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Ryan Miller is not the answer to Caps’ netminding woes

It is hard to go a few clicks on the internet without running into at least one blog post or article pinning the Capitals’ woes on their goaltending. Add to that the Buffalo Sabres’ struggles plus their netminder Ryan Miller becoming an unrestricted free agent this summer and you have what looks like a match made in heaven.

Miller would get some consideration for goaltender of the year if not mired on an underachieving Buffalo squad. His 0.925 save percentage is among the top ten in the league but the Sabres’ offense supports his efforts with just 1.8 goals per game, saddling him with a 14-21-3 record. So it appears the Team USA goalie is having a superior season to any of Washington’s netminders. But looks can be deceiving.

During even-strength, Washington netminders have stopped 1,369 of the 1,485 shots they have faced (0.922 save percentage). Miller has posted a 0.928 save percentage in those same circumstances. So if Miller gave the same performance for Washington as he did in Buffalo for all their previous games, the Capitals would have seen one fewer even-strength goal against every four games.

On the penalty kill, Washington netminders posted a 0.888 save percentage while Miller provided Buffalo with 0.905. That difference would be one goal against every 17 games.

The net result? If Miller plays the same percentage of games in Washington as he has for Buffalo we can expect him to start 18 of the 26 remaining games. That would mean between four and six fewer goals against – perhaps a win or two more than the current crop of Capitals’ netminders. But at what cost?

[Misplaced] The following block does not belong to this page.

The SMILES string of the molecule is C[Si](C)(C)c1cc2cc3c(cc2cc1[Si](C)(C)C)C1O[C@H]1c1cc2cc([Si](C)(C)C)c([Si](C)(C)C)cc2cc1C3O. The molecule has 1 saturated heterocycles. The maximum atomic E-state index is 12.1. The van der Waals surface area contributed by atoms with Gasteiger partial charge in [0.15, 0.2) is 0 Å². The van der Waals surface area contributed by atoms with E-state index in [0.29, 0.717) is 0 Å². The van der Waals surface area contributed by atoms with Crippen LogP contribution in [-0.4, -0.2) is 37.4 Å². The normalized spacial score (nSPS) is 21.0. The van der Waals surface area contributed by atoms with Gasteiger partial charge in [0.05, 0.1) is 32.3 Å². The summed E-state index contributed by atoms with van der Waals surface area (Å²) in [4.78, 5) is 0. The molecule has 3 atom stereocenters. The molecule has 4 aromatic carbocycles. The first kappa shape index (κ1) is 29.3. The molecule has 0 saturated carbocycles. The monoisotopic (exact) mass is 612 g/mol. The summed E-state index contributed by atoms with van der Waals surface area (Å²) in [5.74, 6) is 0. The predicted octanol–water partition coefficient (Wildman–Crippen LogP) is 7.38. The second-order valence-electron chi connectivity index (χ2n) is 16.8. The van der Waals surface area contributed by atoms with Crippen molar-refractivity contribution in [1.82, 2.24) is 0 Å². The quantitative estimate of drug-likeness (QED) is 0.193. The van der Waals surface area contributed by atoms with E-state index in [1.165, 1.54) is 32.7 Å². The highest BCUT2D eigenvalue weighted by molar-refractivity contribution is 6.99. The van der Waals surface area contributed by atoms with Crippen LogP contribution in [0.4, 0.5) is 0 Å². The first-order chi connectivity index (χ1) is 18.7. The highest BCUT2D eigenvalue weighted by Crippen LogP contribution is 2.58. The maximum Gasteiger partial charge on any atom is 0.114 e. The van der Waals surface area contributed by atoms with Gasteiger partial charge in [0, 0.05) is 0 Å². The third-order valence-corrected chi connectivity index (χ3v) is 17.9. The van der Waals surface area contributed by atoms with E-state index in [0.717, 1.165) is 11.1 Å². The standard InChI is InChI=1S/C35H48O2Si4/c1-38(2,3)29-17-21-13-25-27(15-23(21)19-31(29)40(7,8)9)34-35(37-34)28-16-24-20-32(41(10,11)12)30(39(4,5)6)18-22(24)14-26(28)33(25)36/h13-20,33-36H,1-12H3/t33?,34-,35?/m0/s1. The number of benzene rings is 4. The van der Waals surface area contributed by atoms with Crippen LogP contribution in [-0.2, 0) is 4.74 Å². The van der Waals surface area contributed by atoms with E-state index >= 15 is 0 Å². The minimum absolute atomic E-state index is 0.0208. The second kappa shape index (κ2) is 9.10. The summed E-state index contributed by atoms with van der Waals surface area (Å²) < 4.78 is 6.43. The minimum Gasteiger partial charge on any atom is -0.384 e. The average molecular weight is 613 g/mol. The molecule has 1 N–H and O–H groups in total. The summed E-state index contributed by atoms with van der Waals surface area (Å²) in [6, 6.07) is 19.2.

Buffalo is not going to give Miller away, so assets would have to be sacrificed. Considering Buffalo is in rebuilding mode, that would likely include a draft pick and/or a prospect. And it would have to include moving a couple of roster players. According to Capgeek, Washington can add a contract with an average annual value of just $199,469. Ryan Miller carries a cap hit of $6,250,000, meaning others would have to go. With the blueline corp thin in terms of talent I would expect one of the goalies and a forward. But which ones?

Is it worth parting with a young goalie with cost-controlled seasons ahead for an unrestricted free agent netminder who provides little additional value in terms of saves? Is it also worth parting with Joel Ward, Troy Brouwer or Jason Chimera, who are currently three of your best (healthy) goal scorers? The numbers do not suggest it is.